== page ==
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Pakistan persistently among top 10 countries affected due to climate change
Feb. 10, 2021:Pakistan has persistently been reckoned among the top 10 most affected countries due to climate change where its recent ranking descended from number 5. A recent German Watch Report of the Long-term Global Climate Risk Index 2020, a global think-tank working on climate change, had rated Pakistan number 8th most affected country due to adverse impacts of climate change. The data was reckoned from 2000 to 2019 that mentioned the country facing 0.3 percent life losses per 100,000 inhabitants and $3.8 billion economic losses due to recurrent phenomenon of floods and climate change induced catastrophes.
The Ministry of Climate Change had a dedicated arm of scientists and climate change experts at Global Climate Impact Studies Center (GCISC) that were extensively working to compile an intricate set of data based on emissions from industrial, petroleum, agricultural and livestock sectors. A ministry official told APP that Pakistan was contributing less than one percent to the global emissions and was not provided any global assistance particularly on cutting down its GHG emissions resulting global warming and environmental degradation, however, the country had managed on its own to protect the global environment.
He added that apart from this achievement the country was going to achieve first billion plantation targets under the Ten Billion Tree Tsunami programme in June 2021. The thriving mangroves in the country were the only increasing plantation of the species all over the world with a 300 percent increase since its conservation along the coastal areas started. Special Assistant to the Prime Minister (SAPM) on Climate Change Malik Amin Aslam had also announced an additional one billion mangroves plantation under the Ten Billion Tree Tsunami project keeping in view its increasing rate.
The Prime Minister had also initiated the Protected Areas Initiative aimed to establish 15 National Parks sprawling over areas of 7,300 square kilometers that comprised mountains in the Northern region to the scrub forests in the plains and a marine protected area in the south of the country. Pakistan had also used COVID-19 pandemic as an opportunity to provide job opportunities to pandemic-idle workforce including youth and working women of impoverished households in the rural areas.
The Green Stimulus package of Rs2400 billion had helped the masses in raising nurseries, protecting forests and also planting olive and fruit trees and generating alternate incomes through honey farming. The country had bagged global acclaim from World Economic Forum, IUCN, WWF, Normandy Chair for Peace and many others showered unreluctant praise for the initiative that was killing two birds with one stone as conserving environment at one hand and ensuring employment for jobless people during pandemic lockdown.
India misguiding world about ground realities in IIOJK
Feb 05, 2021(APP, LPP): Azad Jammu & Kashmir (AJK) President Sardar Masood Khan on Friday said India was misguiding the European governments and the US administration as well as decision-making institutions that Delhi was fighting against terrorists in occupied Kashmir. “The reality is somewhat different and India in fact is crushing defenceless, weak and unarmed Kashmiri people, and depriving them of their homeland, businesses and livelihood and engaged in the genocide of the inhabitants of the disputed territory,” he stressed.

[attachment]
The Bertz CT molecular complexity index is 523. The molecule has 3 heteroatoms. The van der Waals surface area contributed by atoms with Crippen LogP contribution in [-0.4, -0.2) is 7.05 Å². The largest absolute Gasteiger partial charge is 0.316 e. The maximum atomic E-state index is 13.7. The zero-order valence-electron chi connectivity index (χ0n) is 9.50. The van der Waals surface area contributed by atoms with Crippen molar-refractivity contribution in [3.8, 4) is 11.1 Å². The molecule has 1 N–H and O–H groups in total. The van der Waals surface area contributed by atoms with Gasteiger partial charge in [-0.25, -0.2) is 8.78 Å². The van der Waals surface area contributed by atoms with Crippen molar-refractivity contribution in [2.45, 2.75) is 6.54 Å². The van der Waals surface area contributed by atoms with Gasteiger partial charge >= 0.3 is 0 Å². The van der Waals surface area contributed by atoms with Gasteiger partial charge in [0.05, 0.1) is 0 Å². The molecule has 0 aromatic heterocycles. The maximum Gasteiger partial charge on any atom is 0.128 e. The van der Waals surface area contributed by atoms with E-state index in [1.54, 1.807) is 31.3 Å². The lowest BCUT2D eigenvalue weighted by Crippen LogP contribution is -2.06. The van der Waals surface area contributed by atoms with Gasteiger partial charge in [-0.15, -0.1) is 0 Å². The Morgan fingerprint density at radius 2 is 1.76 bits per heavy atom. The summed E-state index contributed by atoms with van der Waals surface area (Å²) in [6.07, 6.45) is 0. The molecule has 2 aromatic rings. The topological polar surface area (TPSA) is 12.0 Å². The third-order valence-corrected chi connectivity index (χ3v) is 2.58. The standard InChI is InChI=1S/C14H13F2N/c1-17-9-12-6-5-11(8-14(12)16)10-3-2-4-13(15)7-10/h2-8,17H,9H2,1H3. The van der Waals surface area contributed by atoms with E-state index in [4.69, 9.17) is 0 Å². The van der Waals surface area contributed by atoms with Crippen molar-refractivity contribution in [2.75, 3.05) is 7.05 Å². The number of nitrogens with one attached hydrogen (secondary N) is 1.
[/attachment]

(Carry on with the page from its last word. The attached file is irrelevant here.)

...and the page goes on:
He was addressing the Kashmir Solidarity Conference organized Faheem Kiani President Tehrik e Kashmir by through video link, which was also participated and addressed by more than 40-plus UK members of Parliament (MPs) and leaders of the Kashmiri community living in Britain, according to AJK President Office.
The UK MPs, who spoke on occasion and expressed solidarity with the people of occupied Jammu and Kashmir, were included, Robbie Moore MP, Gill Furniss MP Tony Lloyd MP, Steve Baker MP, Nadia Whittome MP, Yasmin Qureshi MP, Richard Burgon MP, Stephen Timms MP, Sarah Owen MP, Rachel Hopkins MP, Paul Bristow MP,
James Daly MP, Kate Hollern MP, Andrew Gwynne MP, Sara Britcliffe MP, Afzal Khan MP, Alison Thewliss MP, Rebecca Longbailey MP, Imran Hussain MP, John Spellar MP, Shabana Mahmood MP, Tahir Ali MP, Sam Tarry MP, Lillian Greenwood MP. Phil Bennion Former MEP, Liam Byrne MP, Tanmanjeet Singh Dhesi MP, Lord Wajid Khan, Debbie Abraham MP, Hilary Benn MP, Paul Blomfield MP and Cheryl Gillan MP.
The AJK president exhorted them to use their influence, and convey to the governments of the Western countries that if they failed to block the Indian military adventurism, the rule of law and the world order would no longer be in place in the world. Tragically, he maintained that India was committing the crimes against humanity, and at the same time, it wanted that the world should not speak about its guilt. Such attitude of India should not be acceptable to the world at all.
The AJK president expressed gratitude to the UK and the European parliaments, media and the civil society for supporting the Kashmir cause, but he also complained that the powerful governments of those countries were silent over the Indian repression and the worst violations of human rights as well as the genocide of Kashmiri people at the hands of the Indian Army, and are thus showing negligence towards their international obligations.
“Their silence is encouraging India to trample human rights in Kashmir,” he added. He asserted that the UK MPs must not support the Kashmiri people mere to seek votes from the Kashmiri community in their constituencies but they should support the Kashmiri people because they were being deprived of their civil liberties and rights.